Vizio and Samsung may have big plans for their Android tablets later this year, but today’s current tablet market is still struggling with Honeycomb implementation and settling into its own market niche, still dominated by the Apple (AAPL) iPad. The HTC EVO View 4G is set to hit stores later this month, for $199 with a two-year contract. It’s the tablet version of the flagship handset that revived Sprint’s (S) smartphone market, but unfortunately the EVO View’s use of Gingerbread 2.3 doesn’t take the tablet far beyond smartphone capabilities.
Something else the EVO View 4G is lacking is a dual-core processor, instead using a 1.5 GHz Qualcomm (QCOM) processor that drives its speed. Featuring a 7-inch touch screen, the View 4G is smaller than many Android tablets we’ve seen, especially those running Honeycomb and looking to directly compete with the Android. One perk of the View 4G is its N-Trig pen input option, incorporating a bit of PDA nostalgia for business professionals. Also geared towards the professional sector is Lenovo’s upcoming Android slate, from its Think brand. Unlike the EVO View 4G, it will have a 10-inch screen, and will likely run Honeycomb.
Personal clouds know no OS bounds
One trend tablets are pushing is the personal cloud, acting as useful portals to content we store virtually. Google (GOOG) recognized this early on, and has instilled several personal cloud attributes throughout its Android platform. Spreading that cloud support to other operating systems and devices, however, can be a more extensive task. Google Sync for the iPhone and iPad received three new updates this week, including the option to search all your messages in Gmail, not just those stored locally by the iOS mail app. As an avid email bookmarker, I use Gmail to send myself reminders, save things of interest and jot down ideas. A full server search is essential for my sanity, and this update will be very important for others like myself. Other updates to Google Sync include the ability to manage calendar events from the iOS calendar app, and send emails from multiple addresses.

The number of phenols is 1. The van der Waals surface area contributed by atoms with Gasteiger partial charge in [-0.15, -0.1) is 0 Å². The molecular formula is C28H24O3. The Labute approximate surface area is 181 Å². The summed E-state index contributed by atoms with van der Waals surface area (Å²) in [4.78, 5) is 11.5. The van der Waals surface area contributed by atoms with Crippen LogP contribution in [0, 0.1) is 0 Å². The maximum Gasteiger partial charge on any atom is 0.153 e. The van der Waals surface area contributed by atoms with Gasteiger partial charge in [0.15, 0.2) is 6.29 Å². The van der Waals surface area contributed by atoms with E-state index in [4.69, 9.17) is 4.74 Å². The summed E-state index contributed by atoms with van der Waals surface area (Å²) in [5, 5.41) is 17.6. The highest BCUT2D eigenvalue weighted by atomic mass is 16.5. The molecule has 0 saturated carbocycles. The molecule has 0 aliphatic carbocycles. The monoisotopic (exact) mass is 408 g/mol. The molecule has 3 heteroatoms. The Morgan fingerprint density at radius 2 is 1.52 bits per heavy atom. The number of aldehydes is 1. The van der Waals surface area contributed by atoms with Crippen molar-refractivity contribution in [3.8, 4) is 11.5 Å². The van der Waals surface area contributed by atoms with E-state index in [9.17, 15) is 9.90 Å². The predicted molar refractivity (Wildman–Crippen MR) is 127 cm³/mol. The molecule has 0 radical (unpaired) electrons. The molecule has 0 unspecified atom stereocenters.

Back on the Android OS, Sony’s further expanding its personal cloud accessibility with Music Unlimited. The digital music service, powered by Qriocity, lets you stream millions of songs to supported Sony (SNE) devices, as well as your Android phone. It’s competing with subscription services like Rhapsody, and emerging cloud lockers such as Amazon (AMZN), Apple, and even Google. For $4 monthly, you can listen to music through programmed channels, and access “scan and match” music, which looks a lot like Apple’s iCloud song-matching capabilities. Qriocity has a $10 premium option for music on-demand. With slightly higher prices and no store caching for offline use, Sony isn’t the most competitive on the market.